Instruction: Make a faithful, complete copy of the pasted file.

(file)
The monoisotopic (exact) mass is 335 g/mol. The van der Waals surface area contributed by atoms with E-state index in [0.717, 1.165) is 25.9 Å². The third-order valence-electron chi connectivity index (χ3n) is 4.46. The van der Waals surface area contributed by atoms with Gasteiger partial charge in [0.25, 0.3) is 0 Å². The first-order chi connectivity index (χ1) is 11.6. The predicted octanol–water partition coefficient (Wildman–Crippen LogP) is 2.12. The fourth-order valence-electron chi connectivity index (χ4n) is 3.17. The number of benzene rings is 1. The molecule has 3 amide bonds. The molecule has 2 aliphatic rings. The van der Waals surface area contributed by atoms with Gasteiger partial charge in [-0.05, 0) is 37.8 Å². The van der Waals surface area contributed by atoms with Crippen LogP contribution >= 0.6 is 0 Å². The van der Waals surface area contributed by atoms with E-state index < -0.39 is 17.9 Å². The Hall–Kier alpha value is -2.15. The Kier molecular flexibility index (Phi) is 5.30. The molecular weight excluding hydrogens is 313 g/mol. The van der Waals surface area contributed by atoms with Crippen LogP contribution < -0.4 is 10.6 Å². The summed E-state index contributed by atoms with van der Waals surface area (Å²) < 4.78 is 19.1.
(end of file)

The monoisotopic (exact) mass is 335 g/mol. The van der Waals surface area contributed by atoms with E-state index in [0.717, 1.165) is 25.9 Å². The third-order valence-electron chi connectivity index (χ3n) is 4.46. The van der Waals surface area contributed by atoms with Gasteiger partial charge in [0.25, 0.3) is 0 Å². The first-order chi connectivity index (χ1) is 11.6. The predicted octanol–water partition coefficient (Wildman–Crippen LogP) is 2.12. The fourth-order valence-electron chi connectivity index (χ4n) is 3.17. The number of benzene rings is 1. The molecule has 3 amide bonds. The molecule has 2 aliphatic rings. The van der Waals surface area contributed by atoms with Gasteiger partial charge in [-0.05, 0) is 37.8 Å². The van der Waals surface area contributed by atoms with Crippen LogP contribution >= 0.6 is 0 Å². The van der Waals surface area contributed by atoms with E-state index < -0.39 is 17.9 Å². The Hall–Kier alpha value is -2.15. The Kier molecular flexibility index (Phi) is 5.30. The molecular weight excluding hydrogens is 313 g/mol. The van der Waals surface area contributed by atoms with Crippen LogP contribution < -0.4 is 10.6 Å². The summed E-state index contributed by atoms with van der Waals surface area (Å²) < 4.78 is 19.1.